AACE Gulf Chapter Position Statement:
Coronavirus (COVID-19) and People with Diabetes.

As the coronavirus (COVID-19) continues to spread and is declared by WHO as a pandemic, it is important for everyone to take the necessary precautions to help prevent infection and spread of the virus. While it is difficult to assess the unique implications of COVID-19 in people with diabetes (type 1, type 2, or gestational) at this time, diabetes and other chronic medical conditions can make patients more vulnerable to infections, leading to serious consequences. In addition, uncontrolled diabetes with hyperglycemia is known to impair immune system. Many people with diabetes may have other comorbidities such as hypertension and cardiovascular disease, it is imperative to follow specific COVID-19 precautions and prevention guidance from the Centers for Disease Control and Prevention (CDC), the World Health Organization (WHO) and your endocrinologist or health care providers in the Gulf region.

Actions that help prevent the spread of COVID-19:

  • Social distancing to all people with a minimum of 1 meter, preferably 2 meters
  • Avoid close contact with people who are sick
  • Continue to take your prescribed medications
  • Refill prescriptions and have enough medications and testing supplies to last 30 days.
  • Prepare a list of all your medication’s names and dosages.
  • Take preventive actions:
    • Clean your hands often
    • Wash your hands often with soap and water for at least 20 seconds, especially after blowing your nose, coughing, or sneezing, or having been in a public place.
    • If soap and water are not available, use a hand sanitizer that contains at least 60% alcohol.
    • To the extent possible, avoid touching high-touch surfaces in public places–elevator buttons, door handles, handrails, handshaking with people, etc. Use a tissue and dispose immediately or your sleeve to cover your hand or finger if you must touch something.
    • Wash your hands after touching any surfaces in public places.
    • Avoid touching your face, nose, eyes, etc.
    • Clean and disinfect your home to remove germs: practice routine cleaning of frequently touched surfaces (for example: tables, doorknobs, light switches, handles, desks, toilets, faucets, sinks & cell phones)
    • Wash your hands and clean your injection/infusion and finger-stick sites with soap and water or rubbing alcohol if soap and water not available.
    • Avoid crowds, especially in poorly ventilated spaces. Your risk of exposure to respiratory viruses like COVID-19 may increase in crowded, closed-in settings with little air circulation if there are people in the crowd who are sick.
    • Avoid all non-essential travel including plane trips, and especially avoid embarking on cruise ships.
    • Check with your country’s labor and health regulation rules about the right to reasonable accommodations at work, which could include medical leave or alternate work arrangements.

Emergency warning signs:

If you develop emergency warning signs for COVID-19 get medical attention immediately. In adults, emergency warning signs include:

  • Difficulty breathing or shortness of breath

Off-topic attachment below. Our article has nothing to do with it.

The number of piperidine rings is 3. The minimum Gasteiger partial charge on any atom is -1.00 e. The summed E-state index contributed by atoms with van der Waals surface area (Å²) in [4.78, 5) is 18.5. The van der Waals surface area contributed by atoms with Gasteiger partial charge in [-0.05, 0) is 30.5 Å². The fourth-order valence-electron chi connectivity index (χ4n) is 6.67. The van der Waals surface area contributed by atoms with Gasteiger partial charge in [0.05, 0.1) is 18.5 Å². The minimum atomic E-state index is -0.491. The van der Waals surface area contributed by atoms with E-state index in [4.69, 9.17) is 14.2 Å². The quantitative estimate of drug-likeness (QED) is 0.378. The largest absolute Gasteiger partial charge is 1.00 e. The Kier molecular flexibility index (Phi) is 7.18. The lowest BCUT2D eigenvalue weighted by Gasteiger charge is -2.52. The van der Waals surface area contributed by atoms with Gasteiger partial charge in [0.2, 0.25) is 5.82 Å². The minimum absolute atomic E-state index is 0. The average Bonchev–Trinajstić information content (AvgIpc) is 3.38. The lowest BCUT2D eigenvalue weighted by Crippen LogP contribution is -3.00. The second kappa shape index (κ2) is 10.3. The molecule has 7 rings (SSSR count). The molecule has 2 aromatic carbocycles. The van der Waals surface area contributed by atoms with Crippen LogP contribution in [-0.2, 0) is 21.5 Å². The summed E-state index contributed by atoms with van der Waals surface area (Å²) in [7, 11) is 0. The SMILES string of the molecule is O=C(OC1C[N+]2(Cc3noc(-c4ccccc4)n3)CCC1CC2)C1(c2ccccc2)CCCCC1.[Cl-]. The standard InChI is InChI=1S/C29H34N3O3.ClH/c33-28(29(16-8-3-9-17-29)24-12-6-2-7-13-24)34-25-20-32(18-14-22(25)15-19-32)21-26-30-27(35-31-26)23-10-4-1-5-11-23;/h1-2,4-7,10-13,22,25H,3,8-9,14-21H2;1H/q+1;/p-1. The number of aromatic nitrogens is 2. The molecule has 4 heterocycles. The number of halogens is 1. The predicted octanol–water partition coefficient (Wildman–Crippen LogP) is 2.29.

• Persistent pain or pressure in the chest or throat
  • New confusion or inability to arouse
  • Bluish lips or face
  • High grade fever

How to deal with COVID-19 sickness:

  • Call your local country COVID-19 hotline immediately.
  • Drink lots of fluids. If you are having trouble keeping water down, have small sips to avoid dehydration.
  • If you are experiencing a low (blood sugar below 3.8 mmol/l or 70 mg/dl), eat 15 grams of simple carbs that are easy to digest like honey, juice or regular soda, and re-check your blood sugar in 15 minutes to make sure your levels are rising. Repeat blood sugar checks extra times throughout the day and night (every 2-3 hours).
  • If your blood sugar has registered high (BG greater than 13 mmol/l or 240mg/dl) more than 2 times in a row, check for ketones for people with type 1 diabetes and follow sick day rules. For all people with diabetes increase fluid intake and contact your health care provider to see if you will need extra insulin (correction doses) or further adjustment to your diabetes medications.
  • Wash your hands and clean your injection/infusion and finger-stick sites with soap and water or rubbing alcohol.

For Health Care Providers:

  • Efforts should be made to offer consultation to patients with diabetes over phone or via telemedicine and minimize outpatient visits as much as possible except for emergency cases.
  • Securing medication refill for patients for at least 3 months.
  • Establishing hotlines for emergency inquiries
  • There is no clinical or scientific evidence to suggest that treatment with ACEi or ARBs should be discontinued because of the Covid-19 infection. Patients on these agents should continue to take them to assure target blood pressure control.
  • FDA is aware of news reports stating the use of non-steroidal anti-inflammatory drugs (NSAIDs), such as ibuprofen, could worsen coronavirus disease (COVID-19). At this time, FDA is not aware of scientific evidence connecting the use of NSAIDs, like ibuprofen, with worsening COVID-19 symptoms. The agency is investigating this issue further and will communicate publicly when more information is available. However, all prescription NSAID labels warn that “the pharmacological activity of NSAIDs in reducing inflammation, and possibly fever, may diminish the utility of diagnostic signs in detecting infections.”